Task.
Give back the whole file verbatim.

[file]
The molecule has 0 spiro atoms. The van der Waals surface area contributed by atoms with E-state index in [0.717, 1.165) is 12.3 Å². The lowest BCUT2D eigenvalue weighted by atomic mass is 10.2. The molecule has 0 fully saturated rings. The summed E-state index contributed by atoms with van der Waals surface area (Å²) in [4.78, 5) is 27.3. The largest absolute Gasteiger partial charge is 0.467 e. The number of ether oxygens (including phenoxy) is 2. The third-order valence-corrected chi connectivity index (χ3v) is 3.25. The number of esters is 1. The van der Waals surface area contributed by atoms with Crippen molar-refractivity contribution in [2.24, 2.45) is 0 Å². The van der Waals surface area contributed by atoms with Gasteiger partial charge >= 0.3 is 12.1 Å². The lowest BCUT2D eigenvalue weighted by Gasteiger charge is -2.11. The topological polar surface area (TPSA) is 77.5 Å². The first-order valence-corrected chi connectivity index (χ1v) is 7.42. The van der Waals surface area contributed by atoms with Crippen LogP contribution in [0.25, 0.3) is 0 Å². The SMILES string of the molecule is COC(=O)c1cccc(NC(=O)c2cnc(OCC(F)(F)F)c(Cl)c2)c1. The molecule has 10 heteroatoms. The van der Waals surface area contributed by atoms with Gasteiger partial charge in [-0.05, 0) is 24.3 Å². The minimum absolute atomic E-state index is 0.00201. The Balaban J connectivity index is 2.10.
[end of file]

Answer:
The molecule has 0 spiro atoms. The van der Waals surface area contributed by atoms with E-state index in [0.717, 1.165) is 12.3 Å². The lowest BCUT2D eigenvalue weighted by atomic mass is 10.2. The molecule has 0 fully saturated rings. The summed E-state index contributed by atoms with van der Waals surface area (Å²) in [4.78, 5) is 27.3. The largest absolute Gasteiger partial charge is 0.467 e. The number of ether oxygens (including phenoxy) is 2. The third-order valence-corrected chi connectivity index (χ3v) is 3.25. The number of esters is 1. The van der Waals surface area contributed by atoms with Crippen molar-refractivity contribution in [2.24, 2.45) is 0 Å². The van der Waals surface area contributed by atoms with Gasteiger partial charge >= 0.3 is 12.1 Å². The lowest BCUT2D eigenvalue weighted by Gasteiger charge is -2.11. The topological polar surface area (TPSA) is 77.5 Å². The first-order valence-corrected chi connectivity index (χ1v) is 7.42. The van der Waals surface area contributed by atoms with Crippen LogP contribution in [0.25, 0.3) is 0 Å². The SMILES string of the molecule is COC(=O)c1cccc(NC(=O)c2cnc(OCC(F)(F)F)c(Cl)c2)c1. The molecule has 10 heteroatoms. The van der Waals surface area contributed by atoms with Gasteiger partial charge in [-0.05, 0) is 24.3 Å². The minimum absolute atomic E-state index is 0.00201. The Balaban J connectivity index is 2.10.